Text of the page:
It’s Not the Caffeine

Mrs. O’Donnell: Do you want some tea?

Me: No thanks.

Mrs. O’Donnell: Do you want some coffee?

Me: No thanks.

Mrs. O’Donnell: What do you drink in the morning?

This conversation took place in a small English town – Elsemere Port circa 1993.  My friend’s mother was doing her best to be a hostess – doesn’t everybody want caffeine? Well, I was just a confusing American who was content with some juice.

Odd me, I am one of those people who does not enjoy caffeine in the morning. However, we all know people who need caffeine in the morning. My wife springs to mind. You don’t want to get in her way before she gets her caffeine buzz. This reasonable decent woman is replaced by a cranky snippy thing who must be tiptoed around. Enough about this alternative personality, I don’t want to think about it.

BR, my older son, is very bright. He is sensitive. He is caring. He is silly. Now, most of the time my boys are friends with the same odd sense of humor.  Yes, of course they get into fights like brothers do – take it from someone who has three older brothers. The mornings, in particular, are difficult as the boys seem to be unable to coexist during this time of the day.  In fact, my wife typically keeps the children in separate rooms so some form of tranquility can exist. While SY can be content to completely zone out watching whatever – really whatever is on television, BR is off the wall.

You may be wondering why BR is so challenging in the morning.  No, my 8 year-old does not have a caffeine addiction. He has ADHD (emphasis on the H in his case) which affects people in different ways and often works in tandem with other issues. In the morning before his medicine kicks in, I imagine his brain as being incapable of handling all the stimuli. Therefore, his morning actions which are often unreasonable are practically out of his control. He hears my wife and I and even his little brother attempting to disciple, calm, and placate him but does not seem capable of acting upon those requests.

Once the medicine kicks in, BR’s positive traits noted above are more readily apparent. He can still be challenging, as boys his age can be, and has his challenges. So, my wife and I strive to recognize his needs and what will work to enable him to utilize his positive traits and fulfill his tremendous potential.  Unfortunately, it’s not as simple as caffeine.

16 thoughts on “It’s Not the Caffeine

  1. When I started reading this, I thought it was going to be light-hearted but it’s not, is it? Poor little guy. Thank God he has parents who are committed to his well-being. 🙂

  2. I wish it was as easy as caffeine. Maybe oxycodine will help, you and sara should take one every morning. You know Im joking. I for one as you know understand all the stresses of having children with issues and the toll it can take,and i totally empathize. I also know what great parents you and Sara are. BR & SY are two very lucky kids. The parents are a childs best advocate, and if the parents are not there, or refuse to see their childrens isssues, then the children are lost. The trampoline is waiting for them. A great way to release his extra energy. I enjoy seeing them when I do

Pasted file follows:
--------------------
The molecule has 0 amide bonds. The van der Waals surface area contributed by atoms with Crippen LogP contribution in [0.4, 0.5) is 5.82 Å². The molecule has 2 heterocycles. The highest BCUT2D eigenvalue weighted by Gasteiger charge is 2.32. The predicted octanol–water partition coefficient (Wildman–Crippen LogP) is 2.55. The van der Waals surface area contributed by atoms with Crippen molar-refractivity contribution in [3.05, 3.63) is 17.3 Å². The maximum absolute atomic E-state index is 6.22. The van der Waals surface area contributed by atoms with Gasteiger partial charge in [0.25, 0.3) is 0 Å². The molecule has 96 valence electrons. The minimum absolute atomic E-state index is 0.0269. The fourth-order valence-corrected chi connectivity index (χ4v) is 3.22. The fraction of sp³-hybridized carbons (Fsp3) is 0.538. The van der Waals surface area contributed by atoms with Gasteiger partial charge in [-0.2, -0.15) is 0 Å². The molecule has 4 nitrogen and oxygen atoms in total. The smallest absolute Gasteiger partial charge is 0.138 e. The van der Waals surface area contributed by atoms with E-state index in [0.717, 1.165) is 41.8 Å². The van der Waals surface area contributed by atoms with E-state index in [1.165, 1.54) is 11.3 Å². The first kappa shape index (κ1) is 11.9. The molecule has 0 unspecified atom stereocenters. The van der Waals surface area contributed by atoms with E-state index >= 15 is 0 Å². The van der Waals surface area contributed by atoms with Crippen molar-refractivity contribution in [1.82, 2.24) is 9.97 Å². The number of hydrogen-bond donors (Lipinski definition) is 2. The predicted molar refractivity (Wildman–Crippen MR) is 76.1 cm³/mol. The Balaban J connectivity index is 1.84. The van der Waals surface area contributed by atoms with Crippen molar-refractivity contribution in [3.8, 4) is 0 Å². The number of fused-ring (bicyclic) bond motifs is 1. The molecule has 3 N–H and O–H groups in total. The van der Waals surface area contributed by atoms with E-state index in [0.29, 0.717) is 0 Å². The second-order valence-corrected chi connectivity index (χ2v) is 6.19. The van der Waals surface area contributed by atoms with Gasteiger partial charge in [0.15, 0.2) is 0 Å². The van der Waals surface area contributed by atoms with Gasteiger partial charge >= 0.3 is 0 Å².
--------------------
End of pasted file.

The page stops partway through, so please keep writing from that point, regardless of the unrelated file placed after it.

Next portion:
• Oxycodine – hmmm. That’s a thought.
      Thanks for the compliment. It is essential, as you say, for a parent to be the child’s best advocate. They must lead them.
      We might take you up on that trampoline offer very shortly. Much appreciated.

      • You’d be surprised how much variety there is available in coffee. Different shades of roast, different areas that the beans come from have different flavor characteristics. ME, I do black coffee most times, and green teas. Though if I’m fatigued, I really need something with some *POP* to it. And I am too often fatigued. Got to change that.

        Having a child that needs daily medication sucks. Best to you and yours!

  3. I can completely empathize with your situation, as you might already know. People have given me endless amounts of grief regarding the notion that we administer medication to our son for a “disorder” that they believe we have invented. The difference in the energy in our house on days when my son doesn’t take his medication is unbelievable. And, despite what others criticize, our son prefers how he feels when he takes the medication. I’m not sure how anyone can argue with that. You’re doing a great job. 🙂

    • I hear you. Some people think that parents simply can’t handle their child. If they could get a better grip on the child, they could up with some sort of solution. Clueless. The medicine is there for the reason and it helps in so many ways. The difference is immense.
      Thanks for sharing your situation.

  4. Enjoyed reading your post, although like your first comment I thought it was about something completely different 🙂 giving your son the support and dedication is admirable!

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